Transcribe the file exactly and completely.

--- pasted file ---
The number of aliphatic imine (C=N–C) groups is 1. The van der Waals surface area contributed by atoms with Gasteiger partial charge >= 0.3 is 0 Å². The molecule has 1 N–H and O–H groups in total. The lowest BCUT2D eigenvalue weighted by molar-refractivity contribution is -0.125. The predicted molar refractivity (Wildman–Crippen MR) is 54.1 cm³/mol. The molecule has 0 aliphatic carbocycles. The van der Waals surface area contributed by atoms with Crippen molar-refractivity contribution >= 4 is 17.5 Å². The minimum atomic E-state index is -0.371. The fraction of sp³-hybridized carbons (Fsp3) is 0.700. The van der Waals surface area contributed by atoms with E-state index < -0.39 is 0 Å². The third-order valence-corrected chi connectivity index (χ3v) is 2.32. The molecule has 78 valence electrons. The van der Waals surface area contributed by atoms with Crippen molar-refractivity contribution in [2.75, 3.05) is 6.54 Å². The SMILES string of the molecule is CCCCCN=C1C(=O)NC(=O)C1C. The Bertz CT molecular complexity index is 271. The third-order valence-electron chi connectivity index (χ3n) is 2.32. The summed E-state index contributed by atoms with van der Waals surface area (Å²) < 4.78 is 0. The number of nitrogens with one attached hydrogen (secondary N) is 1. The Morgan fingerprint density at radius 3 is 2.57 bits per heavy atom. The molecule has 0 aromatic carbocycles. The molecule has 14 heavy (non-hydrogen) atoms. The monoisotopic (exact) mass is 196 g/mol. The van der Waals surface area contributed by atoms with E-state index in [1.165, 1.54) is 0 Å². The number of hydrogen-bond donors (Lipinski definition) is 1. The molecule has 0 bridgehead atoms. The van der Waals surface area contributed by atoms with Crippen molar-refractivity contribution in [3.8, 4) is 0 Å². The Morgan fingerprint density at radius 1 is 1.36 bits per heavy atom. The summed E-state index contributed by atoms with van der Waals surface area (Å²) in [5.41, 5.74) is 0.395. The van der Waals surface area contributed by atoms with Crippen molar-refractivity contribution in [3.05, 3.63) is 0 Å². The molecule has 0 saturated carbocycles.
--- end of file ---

The number of aliphatic imine (C=N–C) groups is 1. The van der Waals surface area contributed by atoms with Gasteiger partial charge >= 0.3 is 0 Å². The molecule has 1 N–H and O–H groups in total. The lowest BCUT2D eigenvalue weighted by molar-refractivity contribution is -0.125. The predicted molar refractivity (Wildman–Crippen MR) is 54.1 cm³/mol. The molecule has 0 aliphatic carbocycles. The van der Waals surface area contributed by atoms with Crippen molar-refractivity contribution >= 4 is 17.5 Å². The minimum atomic E-state index is -0.371. The fraction of sp³-hybridized carbons (Fsp3) is 0.700. The van der Waals surface area contributed by atoms with E-state index < -0.39 is 0 Å². The third-order valence-corrected chi connectivity index (χ3v) is 2.32. The molecule has 78 valence electrons. The van der Waals surface area contributed by atoms with Crippen molar-refractivity contribution in [2.75, 3.05) is 6.54 Å². The SMILES string of the molecule is CCCCCN=C1C(=O)NC(=O)C1C. The Bertz CT molecular complexity index is 271. The third-order valence-electron chi connectivity index (χ3n) is 2.32. The summed E-state index contributed by atoms with van der Waals surface area (Å²) < 4.78 is 0. The number of nitrogens with one attached hydrogen (secondary N) is 1. The Morgan fingerprint density at radius 3 is 2.57 bits per heavy atom. The molecule has 0 aromatic carbocycles. The molecule has 14 heavy (non-hydrogen) atoms. The monoisotopic (exact) mass is 196 g/mol. The van der Waals surface area contributed by atoms with E-state index in [1.165, 1.54) is 0 Å². The number of hydrogen-bond donors (Lipinski definition) is 1. The molecule has 0 bridgehead atoms. The van der Waals surface area contributed by atoms with Crippen molar-refractivity contribution in [3.8, 4) is 0 Å². The Morgan fingerprint density at radius 1 is 1.36 bits per heavy atom. The summed E-state index contributed by atoms with van der Waals surface area (Å²) in [5.41, 5.74) is 0.395. The van der Waals surface area contributed by atoms with Crippen molar-refractivity contribution in [3.05, 3.63) is 0 Å². The molecule has 0 saturated carbocycles.